Consider Dr. Judson Randolph, pediatric surgeon, through the eye of television: angular good looks, an informal Southern manner, wide-open blue eyes and a large smile. The lean face bears a resemblance to actor Alan Alda in M*A*S*H, and friends say they see Dick Van Dyke when Randolph grins. His work involves the life and death of children, and he is considered by colleagues to be a practitioner of "impeccable" medicine.
That is the doctor television producers saw last fall when they visited Randolph, chief of surgery at Washington Children's Hospital, in preparation for a prime-time television show called "Lifeline." And they were so taken with him that they worked to convince him their goal was more serious than showbiz: "Lifeline" would be a real-life look at doctors in action. None of this Ben Casey-Dr. Kildare drama where the doctor's girlfriend plays as crucial a role as an electrocardiagram.
"I said I wasn't really interested in commercial television," recalls Randolph, 51, who was reassured only slightly by the fact that the show's executives were experienced in producing serious medical films that kept doctors abreast of new developments. But he considered the size of the audience and realized "I could work here all the rest of my live" and never reach the number of people who see a single network show.
As one of a handful of pediatric surgeons (there are only about 300 in the U.S., four or five in the Washington area), Randolph decided he'd try "to advance the specialty by letting the public know what we have to offer . . . I hope the consumer will know that doctors are human and interested in their welfare, not just impersonal, economically motivated entrepreneurs."
The result of three weeks of filming Randolph was a pilot program that so dazzled NBC's new whiz-exec Fred Silverman that "Lifeline" is slated to be a regular series beginning next month, a bold bet that viewers will take to reality - real blood, real death and real life - as well as they took to, say, Marcus Welby, M.D.
In the episode featuring Randolph, a little girl who arrives at Children's Hospital suffering burns over 80 percent of her body dies. The camera crew caught. Randolph slumped against a hospital wall after unsuccessful efforts to save the girl. Another patient is luckier. A little boy who suuvives surgery is shown skateboarding down the hospital hall and out the automatic doors, back into his world. The hospital scenes are interspersed with unrehearsed scenes of Randolph at home with his children.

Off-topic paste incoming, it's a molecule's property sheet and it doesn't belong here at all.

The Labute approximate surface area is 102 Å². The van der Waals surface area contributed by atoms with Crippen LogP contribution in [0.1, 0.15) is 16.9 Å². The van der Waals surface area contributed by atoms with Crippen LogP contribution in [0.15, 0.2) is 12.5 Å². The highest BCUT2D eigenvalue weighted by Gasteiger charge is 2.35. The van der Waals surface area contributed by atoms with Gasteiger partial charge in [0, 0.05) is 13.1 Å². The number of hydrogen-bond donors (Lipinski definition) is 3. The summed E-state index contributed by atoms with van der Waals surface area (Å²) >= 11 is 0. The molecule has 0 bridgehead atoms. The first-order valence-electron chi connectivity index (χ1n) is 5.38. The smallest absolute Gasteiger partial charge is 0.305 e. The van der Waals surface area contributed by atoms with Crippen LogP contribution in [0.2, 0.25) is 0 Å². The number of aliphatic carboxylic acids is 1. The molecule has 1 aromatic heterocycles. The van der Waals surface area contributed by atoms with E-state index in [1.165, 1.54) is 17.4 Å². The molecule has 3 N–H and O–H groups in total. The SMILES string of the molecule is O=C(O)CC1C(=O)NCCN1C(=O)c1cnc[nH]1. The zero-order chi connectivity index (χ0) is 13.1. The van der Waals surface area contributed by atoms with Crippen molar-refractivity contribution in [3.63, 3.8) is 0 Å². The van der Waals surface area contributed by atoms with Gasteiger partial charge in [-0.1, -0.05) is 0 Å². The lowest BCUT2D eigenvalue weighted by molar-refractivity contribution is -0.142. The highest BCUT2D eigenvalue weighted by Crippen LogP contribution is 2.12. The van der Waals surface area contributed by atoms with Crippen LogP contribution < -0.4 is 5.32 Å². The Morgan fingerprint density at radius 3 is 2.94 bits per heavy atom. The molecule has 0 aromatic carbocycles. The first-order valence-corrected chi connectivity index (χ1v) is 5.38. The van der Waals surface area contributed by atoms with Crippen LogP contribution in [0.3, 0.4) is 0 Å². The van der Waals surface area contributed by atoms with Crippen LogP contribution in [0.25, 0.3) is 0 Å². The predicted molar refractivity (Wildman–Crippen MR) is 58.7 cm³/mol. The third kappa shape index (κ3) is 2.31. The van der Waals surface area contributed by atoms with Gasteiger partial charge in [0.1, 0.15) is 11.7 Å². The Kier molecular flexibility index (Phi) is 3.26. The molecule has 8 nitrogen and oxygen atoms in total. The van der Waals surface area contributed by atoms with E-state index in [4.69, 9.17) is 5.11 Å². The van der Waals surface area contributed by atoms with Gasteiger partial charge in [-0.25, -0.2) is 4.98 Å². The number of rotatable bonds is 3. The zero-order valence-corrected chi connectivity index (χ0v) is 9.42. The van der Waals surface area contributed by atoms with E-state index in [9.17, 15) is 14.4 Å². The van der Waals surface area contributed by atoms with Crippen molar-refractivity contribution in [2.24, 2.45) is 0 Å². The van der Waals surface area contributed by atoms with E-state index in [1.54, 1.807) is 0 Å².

"We think the overwhelming feeling derived from the show is of a highly dedicated, highly skilled doctors," says Dr. Robert Fuisz, executive producer of the series. "Dr. Randolph was our choice out of about 35 candidates. He had the elements we considered critical: he was capable of sustained doctor-patient relationships, he liked what he was doing and he dealt with life and death."
Randolph attended medical school at Vanderbilt, received his surgical training in Boston, worked on the staff of the Children's Hospital in Boston and taught at Harvard Medical School before coming to Washington 15 years ago to develop a pediatric surgery program for Washington.
He talks of children and medicine with a simplicity that NBC hopes will appeal to an audience more accustomed to hospital shows padded with stagged romances, emotion and emergencies.
"I wanted to be a pediatrician until I got to a baby clinic and saw them wiping noses and giving shots, so I got into the operating room," Randolph says with a small smile. "To take a newborn infant who has a fatal defect such as a blocked esophagus, and then to correct that a start a little citizen out on a 75-year trek, that's rich remuneration. To help someone begin something . . . jeepers, I remember one little girl with a perforated intestine. We operated when she was 12 hours old and I thought she'd . . . well, she's now a year old, with eyes as big as saucers. She's coy and she just looks up at you and I'm . . . I'm just falt-out in love with her."
Footnote: the doctors who agree to appear in the series are not paid; a token $2500 contribution is made to the non-profit organization of the doctor's choice. In his case, Randolph chose Children's Hospital as the beneficiary.